Critics expect them to falter

Can the South Africans justify their No. 1 ODI ranking by winning the World Cup in the Caribbean?-S. SUBRAMANIUM ?

South Africa has the team but does it have the nerve and the power of personality to win the World Cup? Until the deed has been done the sceptics will remain quizzical, writes Peter Roebuck.

South Africa's surge to the top of the one-day rankings cannot be ignored. Admittedly the rise has been partly due to a sudden deterioration in the Australian bowling and fielding. Nevertheless South Africa deserves credit for snapping at the leaders' heels. Graeme Smith's side has been formidable on its own pitches and competitive elsewhere. Meanwhile other teams have come and gone, with only the Sri Lankans and Kiwis sustaining their challenges. India has an ageing side, Pakistan is inclined to lose its kit, the West Indies' bowling looks weak and though England ended its tour with a flourish, their form is patchy.

Now the crucial question arises — can South Africa win a World Cup? No one doubts that Smith's side is strong. His outfit includes several high-class batsmen, some fine all-rounders, a few dangerous smiters and a lively attack that has plenty of heart but not much variety. South Africa will go to the Caribbean as one of the most fancied sides. And yet, and yet... Far from backing them, most informed critics expect them to falter.

Sceptics pinpoint two weaknesses in the South African camp. Neither of them concerns cricket alone. History indicates a tendency to freeze at critical moments. Everyone remembers Herschelle Gibbs' dropped catch in Leeds in 1999, a calamitous error that pointed towards the reckless streak that has reduced the impact of a gifted player. But the catch alone did not make defeat inevitable. It was the reaction to the blunder that condemned Hansie Cronje's side. Rather than falling back, the players should have created another opportunity. Instead they found someone to blame, thereby absolving themselves.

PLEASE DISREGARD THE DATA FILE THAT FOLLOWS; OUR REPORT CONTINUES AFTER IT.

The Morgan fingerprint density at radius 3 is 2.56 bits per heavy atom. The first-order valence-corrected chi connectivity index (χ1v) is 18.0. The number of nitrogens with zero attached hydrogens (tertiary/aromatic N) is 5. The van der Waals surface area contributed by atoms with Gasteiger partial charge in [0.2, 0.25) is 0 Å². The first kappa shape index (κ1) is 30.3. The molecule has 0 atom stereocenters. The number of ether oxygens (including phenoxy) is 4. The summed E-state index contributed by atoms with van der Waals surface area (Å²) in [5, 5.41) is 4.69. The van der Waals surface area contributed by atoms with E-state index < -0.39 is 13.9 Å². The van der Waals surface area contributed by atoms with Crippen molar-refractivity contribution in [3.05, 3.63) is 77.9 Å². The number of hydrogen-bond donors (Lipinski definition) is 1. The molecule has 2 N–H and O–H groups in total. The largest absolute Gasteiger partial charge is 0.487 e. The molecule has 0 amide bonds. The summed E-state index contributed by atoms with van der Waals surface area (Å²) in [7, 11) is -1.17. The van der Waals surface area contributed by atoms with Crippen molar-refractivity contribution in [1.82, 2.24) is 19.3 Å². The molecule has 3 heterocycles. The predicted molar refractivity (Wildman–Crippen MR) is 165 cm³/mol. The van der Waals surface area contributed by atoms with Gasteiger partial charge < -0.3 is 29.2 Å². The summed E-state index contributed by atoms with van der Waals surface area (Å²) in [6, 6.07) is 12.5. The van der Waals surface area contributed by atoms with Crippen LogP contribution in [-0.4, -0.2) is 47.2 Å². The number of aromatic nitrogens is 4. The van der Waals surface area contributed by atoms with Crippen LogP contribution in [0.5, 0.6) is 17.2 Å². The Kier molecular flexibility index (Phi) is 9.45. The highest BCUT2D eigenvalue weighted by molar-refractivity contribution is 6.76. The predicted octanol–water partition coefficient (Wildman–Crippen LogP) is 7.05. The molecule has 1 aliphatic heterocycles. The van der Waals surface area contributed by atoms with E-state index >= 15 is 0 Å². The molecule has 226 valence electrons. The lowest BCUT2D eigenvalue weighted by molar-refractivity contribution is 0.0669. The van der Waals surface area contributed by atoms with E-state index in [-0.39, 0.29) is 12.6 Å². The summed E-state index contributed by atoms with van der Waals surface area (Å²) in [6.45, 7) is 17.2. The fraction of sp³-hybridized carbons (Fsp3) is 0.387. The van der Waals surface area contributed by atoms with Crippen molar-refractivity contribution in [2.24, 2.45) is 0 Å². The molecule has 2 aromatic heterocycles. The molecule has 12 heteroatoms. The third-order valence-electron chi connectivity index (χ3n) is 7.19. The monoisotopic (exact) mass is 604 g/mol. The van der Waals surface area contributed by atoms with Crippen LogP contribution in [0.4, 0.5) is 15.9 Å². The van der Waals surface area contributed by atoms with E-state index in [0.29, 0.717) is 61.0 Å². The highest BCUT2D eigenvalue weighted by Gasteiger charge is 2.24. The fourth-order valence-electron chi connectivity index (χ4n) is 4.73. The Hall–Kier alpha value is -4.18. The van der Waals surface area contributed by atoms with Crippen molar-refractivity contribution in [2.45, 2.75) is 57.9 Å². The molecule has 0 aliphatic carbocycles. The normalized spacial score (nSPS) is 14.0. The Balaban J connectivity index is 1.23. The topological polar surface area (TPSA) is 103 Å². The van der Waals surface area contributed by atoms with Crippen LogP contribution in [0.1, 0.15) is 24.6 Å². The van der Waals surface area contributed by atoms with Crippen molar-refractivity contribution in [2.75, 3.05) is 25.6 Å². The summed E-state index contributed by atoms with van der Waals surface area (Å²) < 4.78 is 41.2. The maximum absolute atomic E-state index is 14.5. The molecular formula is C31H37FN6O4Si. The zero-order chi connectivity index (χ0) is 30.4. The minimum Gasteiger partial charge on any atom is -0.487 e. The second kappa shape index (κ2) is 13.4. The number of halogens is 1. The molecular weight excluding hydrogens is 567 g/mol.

Much the same inability to deal with adversity was evident in the subsequent semifinal against the same opponent. South Africa was the better side. A struggling Australian outfit was unable to impose any authority. On paper the match could have gone the other way. But could it? Sometimes it seems that a sporting god exists, a divinity determined to reward those plunging into the ferment and to punish those hovering on the brink. From the Australian perspective, the Boks "took the gas".

Nor did the enduring image of the South Africans pottering about whilst rain fell in Durban last time around exactly instil confidence. As a result of their dithering and confusion the host failed to reach the second round. Was it just another mishap? Or did it reflect a deep-rooted anxiety? Somehow Smith must release his players from the fear of defeat. They must arrive in the Caribbean with a light step and a laugh, excited about their chances not wearied by the load they carry.

South Africa's second challenge is to find a player to take charge of the later rounds. World Cups are won by strong sides driven along by great players. In 1975 Clive Lloyd decided that his side's time had come. In 1979, Viv Richards imposed himself on the tournament. In 1983 Kapil Dev led his side to an amazing upset — his catch to remove the mighty Richards in the Lord's final was the turning point. Allan Border guided his men to victory in 1987 and the Lion of Lahore, Imran Khan, lifted the trophy in the next edition. And so it has continued.

Dare any South African unleash himself at such a prestigious event? Jacques Kallis is the obvious candidate, but Smith and Gibbs are other plausible contenders. South Africa has the team but does it have the nerve and the power of personality? Until the deed has been done the sceptics will remain quizzical.